Byron House With Robert Plant’s Band Of Joy

November 1, 2010

bp1110_House5_nr There's an old saying in the music business: You get points for sticking around. There may be no greater example of the adage’s underlying truth than master acoustic/electric doubler and Nashville mainstay Byron House, whose long and winding professional career as a highly respected folk/country/rock bassist has led him to one of the most prestigious gigs available today—touring with legendary Led Zeppelin vocalist Robert Plant in support of the album they recorded together, the Americana- flavored Band Of Joy.

“It was really neat that I’ve got all this history of enjoying his awesome, mighty singing, and then I’ve seen him draw near to this Nashville contingency,” says House, who just turned 51. “Robert is a wealth of knowledge about American roots music, blues, rockabilly, original rock and roll, R&B, and all kinds of different things. He’s an absolute fountain of enthusiasm.”

A Bowling Green, KY native who played mainly banjo as a teenager, Byron House met Sam Bush (in the New Grass Revival years) when he was only 11, and it didn’t take much to get him going. Hearing Jaco Pastorius on Joni Mitchell’s Hejira [1976, Asylum] got him hooked on bass as a principal instrument. A dormant upright laying around a military school led him to years of college-age study on acoustic, both in America and in Europe. He was a Fairlight programmer in a famous Nashville studio throughout his twenties, all the while studying recording techniques of the session masters of the day. This crazy amalgam of experience slowly and steadily led to recording and live dates on both upright and electric with Emmylou Harris, Dolly Parton, Jerry Douglas, Jorma Kaukonen, and Nickel Creek, all while he was playing on and off with the guy he met back in Bowling Green, Sam Bush. When Robert Plant called, House and Bush had been playing together in some form or another for 30 years.

His influences range from Jaco, Jamerson, Paul McCartney and Phil Lesh on electric, to Ray Brown and Paul Chambers on upright, and he brings every ounce of his hard-won experience to the table in anchoring Plant’s new album, a joyous celebration of distinctly American music. “My bass playing career in the studio has been kind of a slow burn. I just landed with some great songwriters and talent. I’ve been really blessed in the type of folks that have taken a liking to what I do.”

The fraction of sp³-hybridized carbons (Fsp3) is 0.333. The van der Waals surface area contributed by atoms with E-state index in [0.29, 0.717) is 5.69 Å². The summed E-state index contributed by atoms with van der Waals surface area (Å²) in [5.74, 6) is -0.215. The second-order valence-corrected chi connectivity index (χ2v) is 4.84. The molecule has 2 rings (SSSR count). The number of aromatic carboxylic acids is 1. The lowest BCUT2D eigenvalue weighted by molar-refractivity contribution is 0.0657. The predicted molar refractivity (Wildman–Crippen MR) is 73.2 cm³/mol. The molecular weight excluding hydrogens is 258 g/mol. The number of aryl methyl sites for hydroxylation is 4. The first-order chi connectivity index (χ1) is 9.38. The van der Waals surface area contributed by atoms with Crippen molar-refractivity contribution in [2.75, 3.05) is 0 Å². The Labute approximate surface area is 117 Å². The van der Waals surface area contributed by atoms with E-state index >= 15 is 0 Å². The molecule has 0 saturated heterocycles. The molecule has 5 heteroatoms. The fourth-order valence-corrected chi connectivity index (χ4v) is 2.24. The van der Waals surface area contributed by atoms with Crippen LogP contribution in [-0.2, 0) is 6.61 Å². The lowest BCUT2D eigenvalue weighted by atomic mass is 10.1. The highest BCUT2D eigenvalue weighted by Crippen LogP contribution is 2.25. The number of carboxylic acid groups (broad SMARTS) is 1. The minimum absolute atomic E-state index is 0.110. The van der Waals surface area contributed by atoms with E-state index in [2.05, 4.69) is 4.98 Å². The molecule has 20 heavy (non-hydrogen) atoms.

How did you land the Robert Plant gig in the first place?

God bless [Band Of Joy producer] Buddy Miller! I met Buddy when he moved to Nashville. I’m on every record that he’s done under his name, and I’ve done numerous production projects with him as well. We did a gig called Classical Americana at the Schermerhorn Center in Nashville. We were all sitting backstage and Buddy’s like, “I’ve been telling Robert about you. He wants to do a project with me.” He said, “I’m not sure what he has in mind but some of the ways he likes things to go on stage, to have a spontaneous element about them, and your background with upright and electric and different things, I hope this could work out.” I said, “I hope so too. That would be fantastic.”

Buddy asked me to hold a couple of weeks in December. He called a few days before the sessions and said, “You know, this could all be over in a day or two. We’re going to just test it out. Robert wants to see what everything sounds like.” So it was to my great delight about halfway through day two that we started recording instantly. We cut two of the songs on the record that first day.

What was the atmosphere like that first day?

I think it was full of expectation on everybody’s part—a little bit like a first date. I read something later that Robert said the first four hours when you meet a musician are the most crucial. So I guess we passed the audition and it was just a wonderful pairing.

But during the initial getting-to-knoweach- other, of course, we’re all going, “I hope he likes it!” To have him come in midway that second day and go, “Looks like we’re making a record”—you know?! Within days, Buddy was saying “Robert really hopes that everybody would like to go out and play this stuff on the road.” I said, “Well, we’ll see. I’d love nothing more. I hope that can happen.” Of course I was with Sam [Bush], so I had to get that worked out. I actually ended up departing Sam’s band because he needed somebody there.